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I am able to connect to my .sql databases on my servers remotely with no problems, I can query and truncate the tables fine. I can NOT however, upload (via import) the database files.

I have set the following in my php.ini file:

upload_max_filesize = 40M
post_max_size = 40M

I have also uploaded the php.ini file to my server

However, when I log into phpMyAdmin on the localhost and connect to the server database, when on the import tab, it says that the file size is limited to 8,192KiB

I'm lost as to what the problem may be. The max database size I am trying to upload is just under 30M. I have also tried to use a .htaccess file with no success.

To me, it seems that the local phpMyAdmin is not looking at the correct php.ini file. Is there a way to see where phpMyAdmin is looking on the local machine to find the php.ini file. I have tried running phpinfo() but for some reason it doesn'w want to open on that computer.

Any assistance would be GREATLY appreciated.

share|improve this question

I am able to connect to my .sql databases on my servers remotely with no problems*

If you can connect remotely with no problems, then don't use phpmyadmin to do your restore. Use another remote tool that doesn't use php.

try go to my.cnf in /etc/mysqland where it says

bind-address =

Change it to your server's IP address. Restart mySQL. That way you should be able to connect remotely using something like mySQL Workbench (on their website), and upload the .sql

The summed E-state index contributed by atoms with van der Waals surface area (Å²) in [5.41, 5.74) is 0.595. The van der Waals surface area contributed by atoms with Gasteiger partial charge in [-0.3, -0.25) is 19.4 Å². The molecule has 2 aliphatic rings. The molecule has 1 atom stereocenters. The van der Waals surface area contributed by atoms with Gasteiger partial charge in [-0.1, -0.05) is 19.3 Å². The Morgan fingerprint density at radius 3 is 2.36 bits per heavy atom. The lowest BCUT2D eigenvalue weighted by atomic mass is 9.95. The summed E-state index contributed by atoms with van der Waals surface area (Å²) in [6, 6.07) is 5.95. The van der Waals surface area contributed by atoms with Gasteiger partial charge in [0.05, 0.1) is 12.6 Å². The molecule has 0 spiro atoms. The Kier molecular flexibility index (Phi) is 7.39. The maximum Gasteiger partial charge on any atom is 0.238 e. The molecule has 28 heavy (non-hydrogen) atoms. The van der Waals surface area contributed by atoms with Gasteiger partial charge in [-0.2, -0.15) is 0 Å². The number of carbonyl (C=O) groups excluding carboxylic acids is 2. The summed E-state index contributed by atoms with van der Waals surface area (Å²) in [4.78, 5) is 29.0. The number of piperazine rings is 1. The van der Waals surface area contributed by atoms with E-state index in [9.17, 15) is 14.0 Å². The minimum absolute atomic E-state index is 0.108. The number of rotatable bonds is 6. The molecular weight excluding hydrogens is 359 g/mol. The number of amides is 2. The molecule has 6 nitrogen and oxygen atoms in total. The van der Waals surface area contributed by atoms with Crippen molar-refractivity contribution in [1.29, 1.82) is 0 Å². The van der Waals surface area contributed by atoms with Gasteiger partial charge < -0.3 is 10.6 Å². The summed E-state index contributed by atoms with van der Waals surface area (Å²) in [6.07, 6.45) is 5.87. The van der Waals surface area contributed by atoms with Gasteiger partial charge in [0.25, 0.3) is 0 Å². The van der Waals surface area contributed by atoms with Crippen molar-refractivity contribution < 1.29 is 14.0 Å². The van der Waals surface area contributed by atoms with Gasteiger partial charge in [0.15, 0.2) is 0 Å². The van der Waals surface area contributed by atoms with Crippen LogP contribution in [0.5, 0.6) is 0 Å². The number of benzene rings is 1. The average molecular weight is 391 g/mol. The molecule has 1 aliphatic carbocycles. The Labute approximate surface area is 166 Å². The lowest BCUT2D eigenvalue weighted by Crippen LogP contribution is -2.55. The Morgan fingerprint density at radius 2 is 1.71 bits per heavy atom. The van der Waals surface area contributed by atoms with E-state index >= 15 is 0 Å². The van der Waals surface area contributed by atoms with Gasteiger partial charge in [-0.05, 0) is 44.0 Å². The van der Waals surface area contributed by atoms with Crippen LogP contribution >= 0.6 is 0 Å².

I recommend changing it back afterwards to avoid other problems.

Also make sure you make a user who has access from anywhere (%) or at least your home IP (wherever you're trying to connect from), and with enough privileges to restore the database. (Although if you make a root user with access from %, you can sometimes not get in using phpMyAdmin anymore.)

Load the file to your server with FTP/SSH and use SSH to restore the database with mysql commands.

share|improve this answer
A better solution would be to not do this with phpMyAdmin OR remote access to the MySQL server. Instead, gzip the SQL file and upload it to the remote server. Then, connect to the remote server with SSH, decompress the archive, and import the SQL file. This will be more secure, because your MySQL server won't be exposed to remote access. And, it will be faster. – c.hill Apr 25 '14 at 8:01

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